Near the end of the first act of the School of Fashion Design–run Collection 2008 show, I tensed in my seat, waiting for an emaciated little man in an unbelievably angular haircut to materialize from one of the wings of the stage and shriek, “Oh, no you didn’t!”
SFD SHOWOFF: a design by Kevin Edson modeled by Alicia LaClair
Kevin Edson's “Supernova” gown had just hit the catwalk. It was a fabulous piece with a sculpture-like orange collar that bloomed out from the model’s neck, and it looked as if it was directly inspired by the couture dress Christian Siriano and Chris March designed for a Project Runway challenge this past season. Thankfully, Mr. Siriano, he of the “Hot fierce tranny mess I’m kind of a big deal!” catch-phrase explosions, was nowhere to be found. The model was free to strut down the length of the runway, which stretched across the Park Plaza Hotel’s grand Imperial Ballroom. Above, a twinkling crystal chandelier. All around, tables filled with the designers’ families and friends munching on fruit tarts as they gawked at the clothing. I watched, relieved, as the “Out Space” debut went off without a hitch and the gown disappeared behind a curtain.
Everything from the avant garde (Jene Demarco’s tube-dress made out of laminated pictures of Marilyn Monroe) to the completely wearable (Alexa Davis’s coordinated “21st-Century Vintage” pieces) was represented during the Saturday-afternoon performance. Sweatsuits transitioned into bathing suits and cover-ups, and a 3-D-design series pre-empted a long evening-wear segment. There were more than a few pieces I would have liked to tear off the models and take home with me: Eddi Phillips’s unbelievably lush line of evening wear (the theme was bubbles, the pieces themselves were black-and-gold, expertly tailored, and styled to perfection), Emily Gray’s “Gold & Tweed” mini-daywear collection, and Shannon Glasheen’s “ ‘Reconstruction Sight’ Designer’s Line Collection.”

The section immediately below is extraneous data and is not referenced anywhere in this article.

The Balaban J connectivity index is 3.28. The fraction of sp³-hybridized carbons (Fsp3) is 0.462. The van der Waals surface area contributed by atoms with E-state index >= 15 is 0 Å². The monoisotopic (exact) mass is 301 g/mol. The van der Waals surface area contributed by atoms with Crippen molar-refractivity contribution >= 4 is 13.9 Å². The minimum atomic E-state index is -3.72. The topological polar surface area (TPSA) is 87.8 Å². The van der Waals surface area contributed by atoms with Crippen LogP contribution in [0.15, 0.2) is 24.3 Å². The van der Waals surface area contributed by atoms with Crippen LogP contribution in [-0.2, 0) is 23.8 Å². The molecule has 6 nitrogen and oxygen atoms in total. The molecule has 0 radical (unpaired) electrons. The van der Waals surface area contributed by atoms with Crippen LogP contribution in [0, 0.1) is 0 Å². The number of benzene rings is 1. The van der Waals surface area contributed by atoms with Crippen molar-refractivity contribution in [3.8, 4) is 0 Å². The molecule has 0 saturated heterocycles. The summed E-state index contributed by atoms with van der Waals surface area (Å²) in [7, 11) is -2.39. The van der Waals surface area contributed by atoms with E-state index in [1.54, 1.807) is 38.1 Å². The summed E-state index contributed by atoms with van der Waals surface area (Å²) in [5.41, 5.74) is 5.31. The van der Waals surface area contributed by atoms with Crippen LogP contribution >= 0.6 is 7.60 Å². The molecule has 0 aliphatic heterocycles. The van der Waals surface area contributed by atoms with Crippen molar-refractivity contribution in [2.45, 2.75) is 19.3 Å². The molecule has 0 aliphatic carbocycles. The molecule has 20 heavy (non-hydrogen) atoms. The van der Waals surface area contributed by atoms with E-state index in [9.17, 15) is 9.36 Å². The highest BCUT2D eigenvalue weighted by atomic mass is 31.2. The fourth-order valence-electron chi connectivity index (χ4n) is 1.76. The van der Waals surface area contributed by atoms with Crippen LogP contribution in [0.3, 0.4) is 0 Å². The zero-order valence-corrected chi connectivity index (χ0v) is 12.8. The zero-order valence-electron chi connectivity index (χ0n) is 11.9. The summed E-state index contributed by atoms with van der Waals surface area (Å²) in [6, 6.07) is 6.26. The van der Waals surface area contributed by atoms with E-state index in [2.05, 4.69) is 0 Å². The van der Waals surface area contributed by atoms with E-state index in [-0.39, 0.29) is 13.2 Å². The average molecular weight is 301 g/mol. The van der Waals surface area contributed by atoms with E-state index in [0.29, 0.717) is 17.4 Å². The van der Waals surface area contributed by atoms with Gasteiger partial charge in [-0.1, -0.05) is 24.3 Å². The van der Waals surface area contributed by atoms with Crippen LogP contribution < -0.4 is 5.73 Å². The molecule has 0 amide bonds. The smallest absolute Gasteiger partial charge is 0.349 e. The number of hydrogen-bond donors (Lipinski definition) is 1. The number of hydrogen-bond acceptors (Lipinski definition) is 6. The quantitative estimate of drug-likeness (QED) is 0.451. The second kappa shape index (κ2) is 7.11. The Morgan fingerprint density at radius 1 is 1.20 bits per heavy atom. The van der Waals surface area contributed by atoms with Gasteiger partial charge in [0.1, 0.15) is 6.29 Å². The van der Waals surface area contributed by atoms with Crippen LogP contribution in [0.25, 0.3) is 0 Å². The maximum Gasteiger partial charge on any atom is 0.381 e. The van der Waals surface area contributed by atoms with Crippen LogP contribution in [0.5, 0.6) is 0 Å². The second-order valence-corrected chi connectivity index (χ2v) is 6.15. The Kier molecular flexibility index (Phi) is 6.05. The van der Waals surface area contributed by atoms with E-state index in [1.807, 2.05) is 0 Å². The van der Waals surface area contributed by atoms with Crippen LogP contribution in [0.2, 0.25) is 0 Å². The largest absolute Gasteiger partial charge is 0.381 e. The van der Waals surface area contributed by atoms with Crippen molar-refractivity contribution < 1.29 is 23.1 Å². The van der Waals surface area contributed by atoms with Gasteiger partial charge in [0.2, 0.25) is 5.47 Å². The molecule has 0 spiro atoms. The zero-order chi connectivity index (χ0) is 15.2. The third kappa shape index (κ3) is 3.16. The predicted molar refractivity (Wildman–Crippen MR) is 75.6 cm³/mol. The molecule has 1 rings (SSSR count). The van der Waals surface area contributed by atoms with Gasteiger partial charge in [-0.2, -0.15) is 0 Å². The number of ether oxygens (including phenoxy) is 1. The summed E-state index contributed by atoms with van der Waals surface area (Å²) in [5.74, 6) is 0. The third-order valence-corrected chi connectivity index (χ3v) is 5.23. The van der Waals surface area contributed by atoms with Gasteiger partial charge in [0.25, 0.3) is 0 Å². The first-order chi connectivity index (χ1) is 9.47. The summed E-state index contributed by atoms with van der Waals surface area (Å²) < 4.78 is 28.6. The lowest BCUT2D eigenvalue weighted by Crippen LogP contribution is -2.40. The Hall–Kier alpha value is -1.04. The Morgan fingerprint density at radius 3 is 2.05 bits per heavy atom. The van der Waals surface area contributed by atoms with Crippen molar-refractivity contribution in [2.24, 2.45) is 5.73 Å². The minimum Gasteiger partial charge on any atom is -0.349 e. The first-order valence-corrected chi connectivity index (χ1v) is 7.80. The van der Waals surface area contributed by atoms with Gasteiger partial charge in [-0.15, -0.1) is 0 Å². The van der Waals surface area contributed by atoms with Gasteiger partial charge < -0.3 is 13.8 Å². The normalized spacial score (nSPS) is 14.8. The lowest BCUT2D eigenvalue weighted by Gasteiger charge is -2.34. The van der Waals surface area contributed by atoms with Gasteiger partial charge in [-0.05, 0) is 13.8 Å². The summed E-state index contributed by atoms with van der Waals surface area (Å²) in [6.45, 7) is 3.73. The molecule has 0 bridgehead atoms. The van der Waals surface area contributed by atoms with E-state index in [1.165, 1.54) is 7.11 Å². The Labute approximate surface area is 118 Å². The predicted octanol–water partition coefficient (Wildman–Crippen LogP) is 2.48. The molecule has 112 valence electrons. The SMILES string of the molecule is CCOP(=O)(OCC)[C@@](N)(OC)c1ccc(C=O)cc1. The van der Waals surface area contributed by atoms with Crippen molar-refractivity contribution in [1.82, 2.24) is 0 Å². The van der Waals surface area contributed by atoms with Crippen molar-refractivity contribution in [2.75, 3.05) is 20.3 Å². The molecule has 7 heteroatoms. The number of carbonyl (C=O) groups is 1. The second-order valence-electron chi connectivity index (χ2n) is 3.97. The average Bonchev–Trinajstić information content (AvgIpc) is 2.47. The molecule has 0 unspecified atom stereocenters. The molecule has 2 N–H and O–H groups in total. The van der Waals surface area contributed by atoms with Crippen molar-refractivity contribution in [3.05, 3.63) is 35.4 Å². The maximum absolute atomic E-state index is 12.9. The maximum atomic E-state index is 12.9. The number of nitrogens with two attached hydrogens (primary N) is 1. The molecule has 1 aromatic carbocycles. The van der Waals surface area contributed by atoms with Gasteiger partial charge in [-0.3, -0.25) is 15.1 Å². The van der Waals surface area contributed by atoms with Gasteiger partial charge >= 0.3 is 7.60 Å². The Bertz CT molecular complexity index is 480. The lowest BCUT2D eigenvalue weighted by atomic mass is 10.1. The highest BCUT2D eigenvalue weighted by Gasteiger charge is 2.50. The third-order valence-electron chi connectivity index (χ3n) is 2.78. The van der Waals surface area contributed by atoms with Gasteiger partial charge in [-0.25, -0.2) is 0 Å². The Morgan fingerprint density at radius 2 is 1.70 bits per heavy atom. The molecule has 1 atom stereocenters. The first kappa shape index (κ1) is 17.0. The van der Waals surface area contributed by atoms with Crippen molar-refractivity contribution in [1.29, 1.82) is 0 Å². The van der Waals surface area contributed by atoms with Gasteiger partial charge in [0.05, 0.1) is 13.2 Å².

Glasheen, 21, is a Boston resident who received a senior certificate from SFD this past year and took the school’s nine-credit advanced course this semester. After generating 125 sketches, she narrowed down her line to 25 conceptions and then sewed the five garments presented in the show. “I decided to make reconstructed recycled fabrics and reinvent the look of grunge from the ’90s,” she says. “I wanted to make it more feminine and modernize it, but still use the same shirts that were worn in the ’90s by finding them in thrift stores.” Glasheen found everything she needed at Boomerangs in Jamaica Plain and Urban Renewals in Allston — the plaid shirts she turned into short dresses came from the men’s department, and the Swiss-dot fabric that became half of a green-plaid tunic was converted from an old curtain. Glasheen is already planning another reconstructed collection, this time for winter, and is looking for freelance work.
I looked down at my navy, factory-manufactured Forever 21 shirt, which now seemed utterly boring compared with the contrasting outfits being paraded down the runway. “I saw things up there that I’d actually wear,” I heard one woman announce, half-shocked, as the models took their final turn and strutted off the stage.